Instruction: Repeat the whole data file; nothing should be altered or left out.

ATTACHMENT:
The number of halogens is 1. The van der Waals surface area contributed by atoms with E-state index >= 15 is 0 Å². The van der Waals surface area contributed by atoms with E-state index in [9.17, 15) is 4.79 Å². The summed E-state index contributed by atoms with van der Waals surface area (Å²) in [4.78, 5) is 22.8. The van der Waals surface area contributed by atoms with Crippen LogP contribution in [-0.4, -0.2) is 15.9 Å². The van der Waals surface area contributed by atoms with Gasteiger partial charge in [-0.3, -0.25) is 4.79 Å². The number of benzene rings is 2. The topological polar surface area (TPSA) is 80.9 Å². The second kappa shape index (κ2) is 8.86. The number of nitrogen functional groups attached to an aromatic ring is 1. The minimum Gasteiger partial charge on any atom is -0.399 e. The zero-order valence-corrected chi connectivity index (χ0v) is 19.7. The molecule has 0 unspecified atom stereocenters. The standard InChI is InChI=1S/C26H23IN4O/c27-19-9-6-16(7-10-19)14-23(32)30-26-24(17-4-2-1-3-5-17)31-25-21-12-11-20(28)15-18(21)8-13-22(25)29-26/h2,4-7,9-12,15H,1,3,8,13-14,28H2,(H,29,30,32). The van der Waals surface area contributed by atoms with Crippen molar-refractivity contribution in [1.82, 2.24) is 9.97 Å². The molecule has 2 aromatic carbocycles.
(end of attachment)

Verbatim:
The number of halogens is 1. The van der Waals surface area contributed by atoms with E-state index >= 15 is 0 Å². The van der Waals surface area contributed by atoms with E-state index in [9.17, 15) is 4.79 Å². The summed E-state index contributed by atoms with van der Waals surface area (Å²) in [4.78, 5) is 22.8. The van der Waals surface area contributed by atoms with Crippen LogP contribution in [-0.4, -0.2) is 15.9 Å². The van der Waals surface area contributed by atoms with Gasteiger partial charge in [-0.3, -0.25) is 4.79 Å². The number of benzene rings is 2. The topological polar surface area (TPSA) is 80.9 Å². The second kappa shape index (κ2) is 8.86. The number of nitrogen functional groups attached to an aromatic ring is 1. The minimum Gasteiger partial charge on any atom is -0.399 e. The zero-order valence-corrected chi connectivity index (χ0v) is 19.7. The molecule has 0 unspecified atom stereocenters. The standard InChI is InChI=1S/C26H23IN4O/c27-19-9-6-16(7-10-19)14-23(32)30-26-24(17-4-2-1-3-5-17)31-25-21-12-11-20(28)15-18(21)8-13-22(25)29-26/h2,4-7,9-12,15H,1,3,8,13-14,28H2,(H,29,30,32). The van der Waals surface area contributed by atoms with Crippen molar-refractivity contribution in [1.82, 2.24) is 9.97 Å². The molecule has 2 aromatic carbocycles.